A Watchdog Timer in GCD

by Ed on July 10, 2010

A good way to help track down performance issues is through the use of a watchdog timer. They help you by pointing out the places in your code that are taking longer than they should. When the watchdog fires, it can do whatever action is appropriate for your application. I’m sure all iOS developers are aware of the more extreme watchdog timer that has existed since the beginning of iOS which would kill your application if it took too long to shut down. Our watchdog example will be far more benign :-).

We’ll approach this by giving you an object you can create before some critical section and release after it’s over. You’ll use it like so:

MyWatchdogTimer *timer = [[MyWatchdogTimer alloc] initWithTimeout:2.0];

// some piece of code that might take a while, but should never take
// more than 2 seconds.
[self myPotentiallyLengthyTask]

[timer invalidate];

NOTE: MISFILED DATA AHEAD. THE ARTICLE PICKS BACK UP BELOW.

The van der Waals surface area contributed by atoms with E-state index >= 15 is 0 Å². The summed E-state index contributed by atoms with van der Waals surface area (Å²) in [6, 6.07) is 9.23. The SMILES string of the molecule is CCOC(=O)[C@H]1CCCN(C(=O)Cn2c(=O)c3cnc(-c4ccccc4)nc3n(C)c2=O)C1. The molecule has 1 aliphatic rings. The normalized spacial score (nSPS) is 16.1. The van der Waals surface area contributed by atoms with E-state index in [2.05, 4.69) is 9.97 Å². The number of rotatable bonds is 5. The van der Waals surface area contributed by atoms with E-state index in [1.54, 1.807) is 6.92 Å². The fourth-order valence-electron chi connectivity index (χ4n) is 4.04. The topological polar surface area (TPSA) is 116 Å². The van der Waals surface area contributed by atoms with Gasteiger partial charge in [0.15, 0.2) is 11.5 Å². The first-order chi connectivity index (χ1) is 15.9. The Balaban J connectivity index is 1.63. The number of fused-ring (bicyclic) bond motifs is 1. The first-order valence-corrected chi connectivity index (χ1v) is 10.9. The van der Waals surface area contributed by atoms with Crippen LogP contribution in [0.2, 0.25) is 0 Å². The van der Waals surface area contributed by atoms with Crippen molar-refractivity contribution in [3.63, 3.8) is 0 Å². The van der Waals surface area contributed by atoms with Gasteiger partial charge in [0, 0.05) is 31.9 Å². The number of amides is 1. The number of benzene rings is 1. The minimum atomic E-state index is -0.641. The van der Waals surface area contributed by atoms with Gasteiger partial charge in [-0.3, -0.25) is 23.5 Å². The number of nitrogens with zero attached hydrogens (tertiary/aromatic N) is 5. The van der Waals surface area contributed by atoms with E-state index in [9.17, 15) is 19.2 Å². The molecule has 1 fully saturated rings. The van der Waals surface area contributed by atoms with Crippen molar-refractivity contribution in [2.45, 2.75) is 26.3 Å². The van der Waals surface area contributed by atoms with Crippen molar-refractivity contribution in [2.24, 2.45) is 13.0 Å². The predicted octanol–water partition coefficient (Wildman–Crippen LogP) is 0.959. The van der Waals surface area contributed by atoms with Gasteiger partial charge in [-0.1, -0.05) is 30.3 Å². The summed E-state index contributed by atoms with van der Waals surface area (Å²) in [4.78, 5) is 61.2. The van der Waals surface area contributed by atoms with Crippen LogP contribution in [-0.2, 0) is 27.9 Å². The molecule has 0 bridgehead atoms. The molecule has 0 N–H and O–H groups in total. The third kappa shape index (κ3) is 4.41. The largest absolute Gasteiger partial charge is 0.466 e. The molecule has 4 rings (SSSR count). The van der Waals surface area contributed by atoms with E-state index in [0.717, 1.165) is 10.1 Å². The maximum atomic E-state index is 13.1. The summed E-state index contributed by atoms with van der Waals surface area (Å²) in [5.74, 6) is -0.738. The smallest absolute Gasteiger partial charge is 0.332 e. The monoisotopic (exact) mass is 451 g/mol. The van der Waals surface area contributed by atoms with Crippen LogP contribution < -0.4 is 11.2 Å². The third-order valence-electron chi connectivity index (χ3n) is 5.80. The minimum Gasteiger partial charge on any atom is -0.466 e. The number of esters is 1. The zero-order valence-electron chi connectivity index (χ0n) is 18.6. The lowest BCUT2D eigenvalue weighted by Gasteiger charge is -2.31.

[timer release];

If the timer fires, you know the operation took too long. If it didn’t all is well, you release it and we’re done.

The Class

The object class is pretty simple:

@interface MyWatchdogTimer {
@private
    dispatch_source_t     _timer;
}

- (id)initWithTimeout:(NSTimeInterval)timeout;
- (void)invalidate;

@end

As you can see, we’re merely storing our dispatch source we’ll be using as a timer.

When doing asynchronous tasks, it’s very common to use an invalidation idiom for shutting the task down. This pattern can be seen in run loop sources, as well as GCD itself (dispatch_cancel). This ensures the task will be torn down at a time that is appropriate, i.e. it can shut down cleanly.

The Implementation

@implementation MyWatchdogTimer

- (id)initWithTimeout:(NSTimeInterval)timeout {
    self = [super init];
    if (self) {            
        dispatch_queue_t queue = dispatch_get_global_queue(
                                    DISPATCH_QUEUE_PRIORITY_DEFAULT, 0);

        // create our timer source
        _timer = dispatch_source_create(
                           DISPATCH_SOURCE_TYPE_TIMER, 0, 0,
                           queue);

        // set the time to fire (we're only going to fire once,
        // so just fill in the initial time).
        dispatch_source_set_timer(_timer,
               dispatch_time(DISPATCH_TIME_NOW, timeout * NSEC_PER_SEC),
               DISPATCH_TIME_FOREVER, 0);

        // Hey, let's actually do something when the timer fires!